Knight Terrors: Green Lantern #1 is published by DC Comics, written by Jeremy Adams, pencils by Eduardo Pansica, inks by Julio Ferreira, colors by Luis Guerrero and letters by Dave Sharpe. There is a backup story titled “Shards from the Looking Glass Part One,” written by Alex Segura, art by Mario “Fox” Foccillo, colors by Prasad Rao (Pressy) and letters by Sharpe. This is part of the Knight Terrors event. Green Lantern gets taken through his history as Insomnia tries to find his darkest fear.
This issue plays like a montage of Hal Jordan’s most important moments of his life. Opening right where the last chapter of his main series ended, it provides a terrifying glimpse at the consequences of Insomnia’s wave of enforced sleep. Each segment shows pieces of what Hal might be most scared of, before erupting into a bastardised horror show version of that memory. Not content on settling for a particular scene, it’s a great origin story with a twist. Each segment unleashes something slightly different at the end of it, but only one was truly creepy. There is also a clear progression in time, starting from when Hal was a child and reaching the point where he was an experienced Green Lantern. Not only does this chronological approach help with the structure of Knight Terrors: Green Lantern #1, but it genuinely does seem like someone is rifling through Hal’s memories bit by bit. Changing the entire setting leads to a fluctuating pace that maintains the excitement throughout the issue.
Featuring a broad spectrum of Hal’s life and personality, the story provides reasoning for his bravado and cockiness. It starts with the death of his father where in the followup he felt like he had to protect his household and be the man of the house. But Adams also takes note of who Hal has been for so many years. Insomnia is trying to find his fear, but this is a man that has fought the physical embodiment of that, and it is harder to scare him than many others. Maybe that is why you get more dialogue from Insomnia himself, trying less and less to hide himself while in Green Lantern’s mind. It is as if Hal is something special, and thus requires particular treatment. This causes the negative dialogue towards the hero to grow even more extreme.
The art is epic, able to shift and adapt suddenly. The comic can look normal, presenting Hal and those around him with a pleasant design. I loved how powerful and accomplished he looked when he appears as a full Green Lantern, and could almost sense a homage to how he looked in his most significant missions. But then the comic turns, bringing in a sense of horror. These move out of familiarity for Hal, with his most notable points of history for him. Each moment is not the same. At times its a horde of his loved ones turned into monsters. Then it’s a frantic, explosive flight that leads to perhaps the creepiest and most unsettling part of the issue. It only takes a subtle increase of shadows to make the situation darker.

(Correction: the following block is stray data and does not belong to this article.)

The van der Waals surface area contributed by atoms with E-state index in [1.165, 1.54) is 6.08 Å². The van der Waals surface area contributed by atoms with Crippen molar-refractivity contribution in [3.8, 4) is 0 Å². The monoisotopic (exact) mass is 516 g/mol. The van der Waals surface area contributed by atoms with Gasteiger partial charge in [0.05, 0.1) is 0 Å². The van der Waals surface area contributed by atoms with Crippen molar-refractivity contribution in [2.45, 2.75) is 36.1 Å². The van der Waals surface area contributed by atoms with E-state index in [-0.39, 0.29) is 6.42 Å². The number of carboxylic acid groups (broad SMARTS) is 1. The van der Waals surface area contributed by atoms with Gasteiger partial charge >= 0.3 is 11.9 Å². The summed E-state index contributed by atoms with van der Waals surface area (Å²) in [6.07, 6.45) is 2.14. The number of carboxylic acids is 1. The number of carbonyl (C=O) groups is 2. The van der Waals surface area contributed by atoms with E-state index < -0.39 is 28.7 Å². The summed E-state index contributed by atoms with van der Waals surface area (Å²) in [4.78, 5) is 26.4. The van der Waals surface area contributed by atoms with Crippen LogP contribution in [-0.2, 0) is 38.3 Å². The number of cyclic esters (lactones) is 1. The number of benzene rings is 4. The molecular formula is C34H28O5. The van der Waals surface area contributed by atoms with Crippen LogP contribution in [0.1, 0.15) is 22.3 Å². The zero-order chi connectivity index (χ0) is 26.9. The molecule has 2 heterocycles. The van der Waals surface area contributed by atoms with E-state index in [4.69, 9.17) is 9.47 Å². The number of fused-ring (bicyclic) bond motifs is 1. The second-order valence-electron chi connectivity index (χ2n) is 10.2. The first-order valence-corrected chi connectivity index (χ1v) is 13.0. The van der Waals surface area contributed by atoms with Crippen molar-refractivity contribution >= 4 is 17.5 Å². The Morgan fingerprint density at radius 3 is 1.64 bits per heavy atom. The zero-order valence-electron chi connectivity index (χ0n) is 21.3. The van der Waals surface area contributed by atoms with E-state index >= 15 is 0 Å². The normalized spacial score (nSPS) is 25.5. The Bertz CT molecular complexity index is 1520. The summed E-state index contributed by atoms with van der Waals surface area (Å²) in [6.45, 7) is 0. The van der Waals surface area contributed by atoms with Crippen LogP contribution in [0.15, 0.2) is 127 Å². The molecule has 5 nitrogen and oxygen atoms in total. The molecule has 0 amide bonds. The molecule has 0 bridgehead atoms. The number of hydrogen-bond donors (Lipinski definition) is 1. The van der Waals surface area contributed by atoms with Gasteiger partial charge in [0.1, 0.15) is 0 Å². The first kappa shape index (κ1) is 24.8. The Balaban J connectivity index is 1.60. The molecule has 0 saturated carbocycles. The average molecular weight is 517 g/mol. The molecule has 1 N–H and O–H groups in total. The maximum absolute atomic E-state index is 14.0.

The colors are fascinating. The dark shades and the shadows threaten to overthrow the issue, with purples and reds being dominant for much of the nightmare. But there are very few prominent tones for fighting through the darkness than the light of the Green Lantern ring. It is a beacon of power and triumph against the murkiness of its surroundings. The lettering is consistent and easy to read.
The backup story focuses on Sinestro, also on Earth when the sudden plunge into nightmares occurs. It does a lot to catch Sinestro up after only really being seen in the first issue as a cameo. But for a villain and a master of ear himself, it is intriguing to get this event from his perspective. He is at his lowest, devoid of power. The art is great at making things nervous and creepy because the details are so meticulous. The creatures and faces have tortured flesh parts to them which leads to a skin-crawling feeling when you see them. The final image is fantastically crafted and mesmerising to look at.
Knight Terrors: Green Lantern #1 puts up a fight against fear. A comic that actually sits comfortably within the existing story being told, it shows how Insomnia works his power against two Lanterns that have a history with that emotion and being manipulated. It’s not as unnerving or downright terrifying as some of the other tie-ins have been, but Adams and Segura have both made it work within the world of its characters well, with some tremendous art in addition. You can come into this issue with no knowledge of the ongoing series and have no trouble settling in.
Knight Terrors: Green Lantern: #1 is available where comics are sold.
Knight Terrors: Green Lantern #1
Knight Terrors: Green Lantern #1 puts up a fight against fear. A comic that actually sits comfortably within the existing story being told, it shows how Insomnia works his power against two Lanterns that have a history with that emotion and being manipulated.